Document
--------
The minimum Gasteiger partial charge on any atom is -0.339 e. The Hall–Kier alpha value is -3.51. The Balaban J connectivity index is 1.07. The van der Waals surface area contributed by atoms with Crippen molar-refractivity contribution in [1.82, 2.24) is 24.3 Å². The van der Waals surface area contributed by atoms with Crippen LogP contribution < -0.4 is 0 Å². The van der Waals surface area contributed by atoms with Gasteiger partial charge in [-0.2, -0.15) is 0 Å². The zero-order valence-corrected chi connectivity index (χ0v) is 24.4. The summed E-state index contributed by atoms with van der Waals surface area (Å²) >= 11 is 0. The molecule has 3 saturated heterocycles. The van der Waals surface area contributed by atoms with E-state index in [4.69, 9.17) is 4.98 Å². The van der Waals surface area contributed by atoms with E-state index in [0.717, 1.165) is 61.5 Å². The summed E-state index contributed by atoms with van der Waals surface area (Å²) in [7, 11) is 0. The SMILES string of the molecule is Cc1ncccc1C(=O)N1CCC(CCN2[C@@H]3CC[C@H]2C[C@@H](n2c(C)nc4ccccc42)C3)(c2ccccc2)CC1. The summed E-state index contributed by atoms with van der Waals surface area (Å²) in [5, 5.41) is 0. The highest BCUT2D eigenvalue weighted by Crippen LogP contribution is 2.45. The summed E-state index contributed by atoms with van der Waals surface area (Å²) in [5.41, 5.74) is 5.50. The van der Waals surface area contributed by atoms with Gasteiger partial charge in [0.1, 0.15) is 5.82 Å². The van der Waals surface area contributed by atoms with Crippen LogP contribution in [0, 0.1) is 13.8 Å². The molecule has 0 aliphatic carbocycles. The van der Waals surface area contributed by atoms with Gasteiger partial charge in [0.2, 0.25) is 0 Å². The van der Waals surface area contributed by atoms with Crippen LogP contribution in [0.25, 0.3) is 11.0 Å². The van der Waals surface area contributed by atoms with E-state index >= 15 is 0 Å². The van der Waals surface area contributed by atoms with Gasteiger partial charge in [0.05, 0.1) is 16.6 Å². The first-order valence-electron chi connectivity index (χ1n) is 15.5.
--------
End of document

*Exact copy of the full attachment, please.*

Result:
The minimum Gasteiger partial charge on any atom is -0.339 e. The Hall–Kier alpha value is -3.51. The Balaban J connectivity index is 1.07. The van der Waals surface area contributed by atoms with Crippen molar-refractivity contribution in [1.82, 2.24) is 24.3 Å². The van der Waals surface area contributed by atoms with Crippen LogP contribution < -0.4 is 0 Å². The van der Waals surface area contributed by atoms with Gasteiger partial charge in [-0.2, -0.15) is 0 Å². The zero-order valence-corrected chi connectivity index (χ0v) is 24.4. The summed E-state index contributed by atoms with van der Waals surface area (Å²) >= 11 is 0. The molecule has 3 saturated heterocycles. The van der Waals surface area contributed by atoms with E-state index in [4.69, 9.17) is 4.98 Å². The van der Waals surface area contributed by atoms with E-state index in [0.717, 1.165) is 61.5 Å². The summed E-state index contributed by atoms with van der Waals surface area (Å²) in [7, 11) is 0. The SMILES string of the molecule is Cc1ncccc1C(=O)N1CCC(CCN2[C@@H]3CC[C@H]2C[C@@H](n2c(C)nc4ccccc42)C3)(c2ccccc2)CC1. The summed E-state index contributed by atoms with van der Waals surface area (Å²) in [5, 5.41) is 0. The highest BCUT2D eigenvalue weighted by Crippen LogP contribution is 2.45. The summed E-state index contributed by atoms with van der Waals surface area (Å²) in [5.41, 5.74) is 5.50. The van der Waals surface area contributed by atoms with Gasteiger partial charge in [0.1, 0.15) is 5.82 Å². The van der Waals surface area contributed by atoms with Crippen LogP contribution in [0, 0.1) is 13.8 Å². The molecule has 0 aliphatic carbocycles. The van der Waals surface area contributed by atoms with Gasteiger partial charge in [0.2, 0.25) is 0 Å². The van der Waals surface area contributed by atoms with Crippen LogP contribution in [0.25, 0.3) is 11.0 Å². The van der Waals surface area contributed by atoms with E-state index >= 15 is 0 Å². The van der Waals surface area contributed by atoms with Gasteiger partial charge in [0.05, 0.1) is 16.6 Å². The first-order valence-electron chi connectivity index (χ1n) is 15.5.